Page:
Joanne Cook life coach showing a lady burned out stressed at work

How to prevent burnout in the workplace

by | Oct 25, 2022 | Free resources

There is a considerable discussion around ‘quiet quitting’ in the media, and what business leaders need to look out for in their employees who are believed to have checked out, such as absenteeism, perceived tardiness, or inflexibility. But what if this sense of ‘checking out’ is a symptom of burnout and people are simply ‘checking in’ with themselves? Could this be a case of guarding against burnout, or setting better boundaries and mitigating exhaustion after the challenges of the last few years? Read on to learn how to prevent burnout in the workplace.

As we continue to grapple with the biggest leadership challenges of 2022 including the:

  • Complexities of hybrid working
  • Accelerated digital transformation
  • The continuing ripple effects on our mental health from the global pandemic

It’s no wonder that reports of UK employee burnout have rocketed.

Reports show an increase of 48% from 2021 to 2022 – according to research conducted by Glassdoor.

In addition, burnout hits record level as workers can’t switch off. Google Trends show that in the UK we can see the following increases in search terms:

  • Searches for ‘Sick leave’ have increased by 400%
  • Symptoms of burnout’ searches have increased by 200%
  • And ‘How to recover from burnout’ have increased by 140%

So, what is burnout?

“A state of physical and emotional exhaustion. It can occur when you experience long-term stress in your job, or when you have worked in a physically or emotionally draining role for a long time.” According to Mental Health UK.

For many workers, psychological health is now as important as their physical well-being.

Depression, anxiety, stress, loneliness, and insomnia were all features of the pandemic and now we’re returning to ‘normal’ levels of output and practices, leaders need to take special care to look out for burnout symptoms amongst their workforces.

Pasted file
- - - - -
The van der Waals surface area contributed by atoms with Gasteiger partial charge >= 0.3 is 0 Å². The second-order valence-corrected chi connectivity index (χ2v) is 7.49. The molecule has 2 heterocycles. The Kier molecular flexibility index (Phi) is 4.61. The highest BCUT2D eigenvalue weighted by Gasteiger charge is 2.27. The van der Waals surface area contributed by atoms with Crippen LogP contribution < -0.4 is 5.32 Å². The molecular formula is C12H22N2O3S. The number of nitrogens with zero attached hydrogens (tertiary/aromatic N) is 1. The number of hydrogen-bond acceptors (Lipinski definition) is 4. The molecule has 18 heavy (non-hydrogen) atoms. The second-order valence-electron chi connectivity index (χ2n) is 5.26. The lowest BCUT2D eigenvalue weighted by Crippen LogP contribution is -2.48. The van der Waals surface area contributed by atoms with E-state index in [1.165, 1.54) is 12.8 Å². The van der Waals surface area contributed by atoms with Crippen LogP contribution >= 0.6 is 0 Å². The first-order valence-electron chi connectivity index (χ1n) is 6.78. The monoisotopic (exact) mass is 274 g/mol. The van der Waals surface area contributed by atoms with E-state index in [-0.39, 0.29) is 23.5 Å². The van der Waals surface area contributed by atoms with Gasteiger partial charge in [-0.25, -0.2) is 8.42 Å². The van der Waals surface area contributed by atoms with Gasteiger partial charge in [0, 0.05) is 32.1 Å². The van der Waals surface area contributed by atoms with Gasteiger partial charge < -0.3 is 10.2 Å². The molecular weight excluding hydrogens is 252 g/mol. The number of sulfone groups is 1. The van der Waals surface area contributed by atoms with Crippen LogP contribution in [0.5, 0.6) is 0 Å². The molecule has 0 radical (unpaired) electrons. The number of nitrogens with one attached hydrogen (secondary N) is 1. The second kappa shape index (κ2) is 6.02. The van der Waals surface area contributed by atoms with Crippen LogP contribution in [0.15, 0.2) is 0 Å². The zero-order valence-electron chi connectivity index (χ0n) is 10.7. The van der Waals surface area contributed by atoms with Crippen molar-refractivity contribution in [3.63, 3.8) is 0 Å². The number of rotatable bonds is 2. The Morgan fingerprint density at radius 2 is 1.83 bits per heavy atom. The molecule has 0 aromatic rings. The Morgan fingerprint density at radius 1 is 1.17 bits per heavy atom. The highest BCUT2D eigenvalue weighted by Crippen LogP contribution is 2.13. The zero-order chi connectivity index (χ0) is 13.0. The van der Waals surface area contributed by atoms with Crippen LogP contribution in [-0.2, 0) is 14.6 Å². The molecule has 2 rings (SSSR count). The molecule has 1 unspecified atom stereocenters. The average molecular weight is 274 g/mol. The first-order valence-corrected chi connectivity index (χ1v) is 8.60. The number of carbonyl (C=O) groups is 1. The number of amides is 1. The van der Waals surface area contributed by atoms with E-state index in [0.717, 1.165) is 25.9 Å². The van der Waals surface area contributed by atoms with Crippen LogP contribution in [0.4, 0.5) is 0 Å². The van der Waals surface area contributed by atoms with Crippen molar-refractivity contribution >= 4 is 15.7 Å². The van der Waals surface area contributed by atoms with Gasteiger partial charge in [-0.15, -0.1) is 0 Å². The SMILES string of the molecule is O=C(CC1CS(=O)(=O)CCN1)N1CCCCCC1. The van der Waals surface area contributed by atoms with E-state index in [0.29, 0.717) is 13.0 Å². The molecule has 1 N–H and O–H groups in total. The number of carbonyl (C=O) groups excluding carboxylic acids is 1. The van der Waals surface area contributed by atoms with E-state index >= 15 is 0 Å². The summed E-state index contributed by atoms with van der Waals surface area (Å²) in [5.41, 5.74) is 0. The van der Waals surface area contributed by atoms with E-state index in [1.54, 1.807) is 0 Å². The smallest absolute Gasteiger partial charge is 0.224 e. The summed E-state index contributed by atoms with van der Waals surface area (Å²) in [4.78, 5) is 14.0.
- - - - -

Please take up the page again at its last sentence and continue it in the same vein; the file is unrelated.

Typical signs of burnout:

  • Feeling tired or drained most of the time
  • Feeling helpless, trapped and/or defeated
  • Feeling detached/alone in the world
  • Having a cynical/negative outlook
  • Self-doubt
  • Procrastinating and taking longer to get things done
  • Feeling overwhelmed
  • Why is burnout on the increase?

Burnout is complex, and it doesn’t happen overnight.

It is a steady incremental creep of many factors.
We all have stories we tell ourselves about what we “need to, “have to” or ‘should do’.

In turn, adding to our workload so that what was once already a stretch becomes expected.

Discretionary effort over and above can become the norm in the work context especially in times of uncertainty and an unstable economy so many people keep their heads down and keep on adding more to ward off the fear of unemployment.

It may help to visualise burnout as an active sliding scale that tips gradually the more we continue to neglect ourselves and our feelings.

A small energy deficit here or there is ok with if continued can eventually snowball into a crisis unless we recognise and deal with it before it gets to that critical point.

How can we as individuals and as leaders prevent burnout in the workplace?

Simply knowing the signs above can be helpful.
When we deepen our understanding of burnout, we guard against it by empowering ourselves to act and behave differently.

Wellness programmes for employees are the type of intervention employers should certainly be considering right now even in the face of economic pressure. Explore more about how organisations can need address burnout with my corporate coaching services.

I know from my own experience over many years that taking on extra work was always seen favourably particularly when aspiring to progress one’s career. This can become a real trap.

"Creating a culture of burnout is the opposite to creating a culture of sustainable creativity. This mentality needs to be introduced as a leadership and performance-enhancing tool."

– Arianna Huffington

Ways to prevent burnout in the workplace

Here are some thoughts that can help individuals and leaders consider to prevent burnout in the workplace.

Including reducing the potential for burnout in themselves and their teams:

  • Take a pause moment or even a vacation.